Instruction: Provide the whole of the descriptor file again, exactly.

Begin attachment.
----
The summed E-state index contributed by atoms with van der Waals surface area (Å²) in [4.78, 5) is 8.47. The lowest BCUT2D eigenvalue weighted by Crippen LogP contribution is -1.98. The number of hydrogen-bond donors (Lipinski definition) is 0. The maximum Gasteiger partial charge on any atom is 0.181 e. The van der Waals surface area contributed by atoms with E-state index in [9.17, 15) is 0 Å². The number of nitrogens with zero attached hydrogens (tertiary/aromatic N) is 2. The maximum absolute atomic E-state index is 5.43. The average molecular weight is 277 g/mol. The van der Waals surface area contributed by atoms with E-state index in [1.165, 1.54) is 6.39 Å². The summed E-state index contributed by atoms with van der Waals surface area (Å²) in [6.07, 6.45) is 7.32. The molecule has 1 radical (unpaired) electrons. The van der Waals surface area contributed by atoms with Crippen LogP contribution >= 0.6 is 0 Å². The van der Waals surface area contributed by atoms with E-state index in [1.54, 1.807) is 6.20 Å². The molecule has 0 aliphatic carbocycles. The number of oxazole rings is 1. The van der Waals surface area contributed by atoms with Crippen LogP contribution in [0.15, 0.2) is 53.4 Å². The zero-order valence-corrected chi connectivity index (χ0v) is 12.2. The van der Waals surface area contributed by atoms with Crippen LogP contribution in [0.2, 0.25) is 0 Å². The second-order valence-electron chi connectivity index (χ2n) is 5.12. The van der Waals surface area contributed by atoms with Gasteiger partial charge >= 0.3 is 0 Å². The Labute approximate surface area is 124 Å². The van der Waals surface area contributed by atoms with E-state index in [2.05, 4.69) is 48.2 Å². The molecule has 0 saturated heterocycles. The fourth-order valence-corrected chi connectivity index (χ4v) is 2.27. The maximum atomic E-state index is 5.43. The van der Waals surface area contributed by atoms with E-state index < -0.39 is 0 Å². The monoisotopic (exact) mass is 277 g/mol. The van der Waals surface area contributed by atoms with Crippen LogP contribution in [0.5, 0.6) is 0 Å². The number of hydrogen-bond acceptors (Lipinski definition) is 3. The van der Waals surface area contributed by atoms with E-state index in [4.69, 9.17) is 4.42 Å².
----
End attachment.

The summed E-state index contributed by atoms with van der Waals surface area (Å²) in [4.78, 5) is 8.47. The lowest BCUT2D eigenvalue weighted by Crippen LogP contribution is -1.98. The number of hydrogen-bond donors (Lipinski definition) is 0. The maximum Gasteiger partial charge on any atom is 0.181 e. The van der Waals surface area contributed by atoms with E-state index in [9.17, 15) is 0 Å². The number of nitrogens with zero attached hydrogens (tertiary/aromatic N) is 2. The maximum absolute atomic E-state index is 5.43. The average molecular weight is 277 g/mol. The van der Waals surface area contributed by atoms with E-state index in [1.165, 1.54) is 6.39 Å². The summed E-state index contributed by atoms with van der Waals surface area (Å²) in [6.07, 6.45) is 7.32. The molecule has 1 radical (unpaired) electrons. The van der Waals surface area contributed by atoms with Crippen LogP contribution >= 0.6 is 0 Å². The van der Waals surface area contributed by atoms with E-state index in [1.54, 1.807) is 6.20 Å². The molecule has 0 aliphatic carbocycles. The number of oxazole rings is 1. The van der Waals surface area contributed by atoms with Crippen LogP contribution in [0.15, 0.2) is 53.4 Å². The zero-order valence-corrected chi connectivity index (χ0v) is 12.2. The van der Waals surface area contributed by atoms with Crippen LogP contribution in [0.2, 0.25) is 0 Å². The second-order valence-electron chi connectivity index (χ2n) is 5.12. The van der Waals surface area contributed by atoms with Gasteiger partial charge >= 0.3 is 0 Å². The Labute approximate surface area is 124 Å². The van der Waals surface area contributed by atoms with E-state index in [2.05, 4.69) is 48.2 Å². The molecule has 0 saturated heterocycles. The fourth-order valence-corrected chi connectivity index (χ4v) is 2.27. The maximum atomic E-state index is 5.43. The van der Waals surface area contributed by atoms with E-state index < -0.39 is 0 Å². The monoisotopic (exact) mass is 277 g/mol. The van der Waals surface area contributed by atoms with Crippen LogP contribution in [0.5, 0.6) is 0 Å². The number of hydrogen-bond acceptors (Lipinski definition) is 3. The van der Waals surface area contributed by atoms with E-state index in [4.69, 9.17) is 4.42 Å².